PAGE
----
Bear Stearns investor-fraud settlement draws criticism

Two former Bear Stearns hedge fund managers have agreed to a $1-million payment over a civil lawsuit brought by the Securities and Exchange Commission, to avoid a second trial over whether they defrauded investors.

The deal with the agency would allow the former Bear Stearns executives, Ralph R Cioffi and Matthew M Tannin, to admit to no wrongdoing. Following the settlement, the SEC has come in for furious criticism in the courts as also in Congress for settling the fraud cases without acceptance or denial of the charges by the accused.

Lawyers for the agency and the two men appeared in Federal District Court in Brooklyn yesterday and disclosed the settlement, with the parties resolving the case on the proverbial courthouse steps.

The settlement would still need to be approved by Frederic Block, the federal judge in Brooklyn presiding over the civil case. During yesterday's hearing, he raised his eyebrows over what seemed to him to be a relatively small sum of money being paid by Cioffi and Tannin to resolve the lawsuit.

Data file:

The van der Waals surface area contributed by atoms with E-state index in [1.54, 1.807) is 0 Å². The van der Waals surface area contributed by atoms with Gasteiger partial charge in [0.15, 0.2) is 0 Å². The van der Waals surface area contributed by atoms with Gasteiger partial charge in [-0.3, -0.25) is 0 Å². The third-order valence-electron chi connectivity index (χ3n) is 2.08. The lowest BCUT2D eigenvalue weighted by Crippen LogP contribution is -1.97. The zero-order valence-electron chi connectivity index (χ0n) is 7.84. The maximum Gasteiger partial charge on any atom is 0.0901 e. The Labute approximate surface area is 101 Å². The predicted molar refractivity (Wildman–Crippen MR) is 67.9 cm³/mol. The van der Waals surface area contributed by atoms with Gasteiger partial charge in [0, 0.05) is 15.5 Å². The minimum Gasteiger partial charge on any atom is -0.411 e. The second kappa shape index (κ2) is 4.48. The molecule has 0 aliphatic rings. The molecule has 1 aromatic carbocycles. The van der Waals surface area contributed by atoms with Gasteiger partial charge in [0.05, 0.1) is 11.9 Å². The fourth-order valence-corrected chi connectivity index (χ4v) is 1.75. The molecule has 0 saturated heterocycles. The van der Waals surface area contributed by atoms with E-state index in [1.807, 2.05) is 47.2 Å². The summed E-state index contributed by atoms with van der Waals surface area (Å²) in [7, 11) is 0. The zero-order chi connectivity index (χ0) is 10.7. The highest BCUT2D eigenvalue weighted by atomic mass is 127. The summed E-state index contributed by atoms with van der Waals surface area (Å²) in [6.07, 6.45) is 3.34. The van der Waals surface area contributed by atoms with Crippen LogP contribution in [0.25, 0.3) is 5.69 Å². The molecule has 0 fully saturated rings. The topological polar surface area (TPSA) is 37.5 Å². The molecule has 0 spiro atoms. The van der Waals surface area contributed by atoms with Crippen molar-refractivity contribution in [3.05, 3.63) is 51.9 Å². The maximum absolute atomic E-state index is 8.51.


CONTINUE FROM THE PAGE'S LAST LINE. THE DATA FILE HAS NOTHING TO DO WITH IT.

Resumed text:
''This case is being settled for, relatively speaking, chump change,'' he said at the hearing, adding however, that he ''was inclined to sign off on it.''

Cioffi and Tannin were indicted around four years ago on criminal charges of misleading their clients about the health of their hedge funds, which were largely invested in sub-prime mortgage-backed securities that crashed in value with the housing market collapsed.